RFTA expects gas prices to push budget above $2.5M | PostIndependent.com
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RFTA expects gas prices to push budget above $2.5M

John Gardner
jgardner@postindependent.com
Glenwood Springs, CO Colorado

GLENWOOD SPRINGS, Colorado ” The Roaring Fork Transportation Authority (RFTA) is projecting that it will spend as much as $900,000 more on fuel than was budgeted for 2008.

According to RFTA President and Chief Executive Officer Dan Blankenship, volatile fuel prices over the past few years have proved problematic when budgeting.

“Up until the past year we were pretty well managing fuel prices,” Blankenship said. “Since hurricane Katrina, fuel prices have been very volatile, we didn’t see the major swings before that we’ve seen since then.”



RFTA budgeted $1.8 million for diesel fuel for 2008, according to Blankenship. That was the same amount RFTA spent on fuel during 2007, when $300,000 had to be added to that year’s $1.5 million budget.

In March 2008, when prices were on their way to all-time record prices, Blankenship said RFTA did a supplemental budget appropriation to increase the fuel budget to $2.3 million.



“We could see that the prices were going to increase, but we didn’t hit the high until July, so we added $500,000 to the budget,” Blankenship said.

However, the year-end forecast isn’t looking any better as fuel prices drop. Blankenship projected RFTA’s fuel budget is more likely to come in between $2.5 million and $2.7 million, based on actual expenses through the month of October. They estimated that the cost per gallon of fuel would end up at $3.40 per gallon for 2008. RFTA’s 2009 budget is set at a much lower $2.78 per gallon, but RFTA is looking at a total budget of $2 million.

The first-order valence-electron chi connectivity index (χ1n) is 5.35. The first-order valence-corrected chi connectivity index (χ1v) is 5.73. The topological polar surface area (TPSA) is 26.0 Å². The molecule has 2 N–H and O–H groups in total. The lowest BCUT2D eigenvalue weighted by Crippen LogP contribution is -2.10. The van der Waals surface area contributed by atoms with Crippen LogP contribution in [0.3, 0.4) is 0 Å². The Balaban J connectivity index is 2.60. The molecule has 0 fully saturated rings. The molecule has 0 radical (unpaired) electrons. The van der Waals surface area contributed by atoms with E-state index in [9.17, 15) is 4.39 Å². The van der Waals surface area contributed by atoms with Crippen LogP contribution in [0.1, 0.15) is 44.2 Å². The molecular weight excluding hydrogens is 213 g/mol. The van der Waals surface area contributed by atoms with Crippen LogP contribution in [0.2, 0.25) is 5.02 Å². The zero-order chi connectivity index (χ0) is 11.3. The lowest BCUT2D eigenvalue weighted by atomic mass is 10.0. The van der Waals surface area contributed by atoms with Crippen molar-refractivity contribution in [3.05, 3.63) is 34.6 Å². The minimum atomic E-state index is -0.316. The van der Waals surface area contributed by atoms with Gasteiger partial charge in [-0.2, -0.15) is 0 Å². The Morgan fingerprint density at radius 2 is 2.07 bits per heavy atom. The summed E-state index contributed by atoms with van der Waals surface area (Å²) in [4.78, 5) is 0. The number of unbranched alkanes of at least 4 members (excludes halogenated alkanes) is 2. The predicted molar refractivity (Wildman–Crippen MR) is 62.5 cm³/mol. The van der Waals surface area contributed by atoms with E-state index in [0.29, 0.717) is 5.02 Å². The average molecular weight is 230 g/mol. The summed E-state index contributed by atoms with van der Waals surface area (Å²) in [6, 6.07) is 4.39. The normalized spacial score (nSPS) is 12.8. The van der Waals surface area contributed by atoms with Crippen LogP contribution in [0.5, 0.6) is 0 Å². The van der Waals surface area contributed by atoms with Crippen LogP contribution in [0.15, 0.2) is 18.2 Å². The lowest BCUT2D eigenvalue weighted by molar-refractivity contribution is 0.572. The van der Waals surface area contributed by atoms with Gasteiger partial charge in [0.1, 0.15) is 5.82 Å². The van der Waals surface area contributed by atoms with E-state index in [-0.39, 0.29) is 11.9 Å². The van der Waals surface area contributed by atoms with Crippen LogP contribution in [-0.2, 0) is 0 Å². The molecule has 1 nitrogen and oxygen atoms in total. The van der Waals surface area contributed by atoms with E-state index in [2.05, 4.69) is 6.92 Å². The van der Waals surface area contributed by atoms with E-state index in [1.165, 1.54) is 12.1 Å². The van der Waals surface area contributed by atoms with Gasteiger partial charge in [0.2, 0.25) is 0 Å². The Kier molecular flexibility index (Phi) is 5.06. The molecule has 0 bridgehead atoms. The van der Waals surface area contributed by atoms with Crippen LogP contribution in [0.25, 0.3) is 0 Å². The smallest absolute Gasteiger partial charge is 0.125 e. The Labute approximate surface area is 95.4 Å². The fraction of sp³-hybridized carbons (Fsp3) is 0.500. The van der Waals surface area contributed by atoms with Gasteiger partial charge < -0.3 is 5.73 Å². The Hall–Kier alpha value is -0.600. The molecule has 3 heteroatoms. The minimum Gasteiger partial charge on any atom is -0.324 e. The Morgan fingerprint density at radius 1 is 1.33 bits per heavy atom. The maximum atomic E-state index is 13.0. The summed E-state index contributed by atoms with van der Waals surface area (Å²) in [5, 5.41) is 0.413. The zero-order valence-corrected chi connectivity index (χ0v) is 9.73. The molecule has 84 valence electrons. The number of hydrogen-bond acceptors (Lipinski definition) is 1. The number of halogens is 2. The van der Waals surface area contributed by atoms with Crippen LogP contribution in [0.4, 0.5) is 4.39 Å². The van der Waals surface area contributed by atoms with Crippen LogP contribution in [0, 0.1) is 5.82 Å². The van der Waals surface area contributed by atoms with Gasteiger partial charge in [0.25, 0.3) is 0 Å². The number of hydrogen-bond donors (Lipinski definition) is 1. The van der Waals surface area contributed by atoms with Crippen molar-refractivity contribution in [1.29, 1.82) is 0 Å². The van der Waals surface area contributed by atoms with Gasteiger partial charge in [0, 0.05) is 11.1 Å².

“It’s a little bit early to be counting our chickens,” Blankenship said. “We are gearing for it to be worse than better.”

RFTA purchases fuel at wholesale prices on what Blankenship referred to as the “spot market”, a system in which RFTA pays the lowest available price minus one-half cent, plus transportation and miscellaneous charges. They don’t pay federal or state taxes on fuel.

But the lower fuel cost will benefit RFTA, if only by allowing it to stay within its initial 2009 budget without additional funds going toward fuel.

“The lower the fuel price the better it is on the budget,” Blankenship said.

Blankenship added that RFTA has also set aside $200,000 for next year’s budget to lock in a fixed-fuel contract with its distributor, for at least part of 2009, if the prices were to remain at $2.78 per gallon or higher.

The fixed price focuses on the distributor’s charges for delivery, not the actual price per gallon.

“We might be able to lock in the fixed price for the year, or a significant part of it,” Blankenship said. “Then we would have certainty of meeting our budget.”

However, if the prices continue dropping it could play to RFTA’s advantage to buy off the spot market.

“If we continue to buy off the spot market, we would reap a windfall of lower costs,” Blankenship said.

Contact John Gardner: 384-9114

jgardner@postindependent.com


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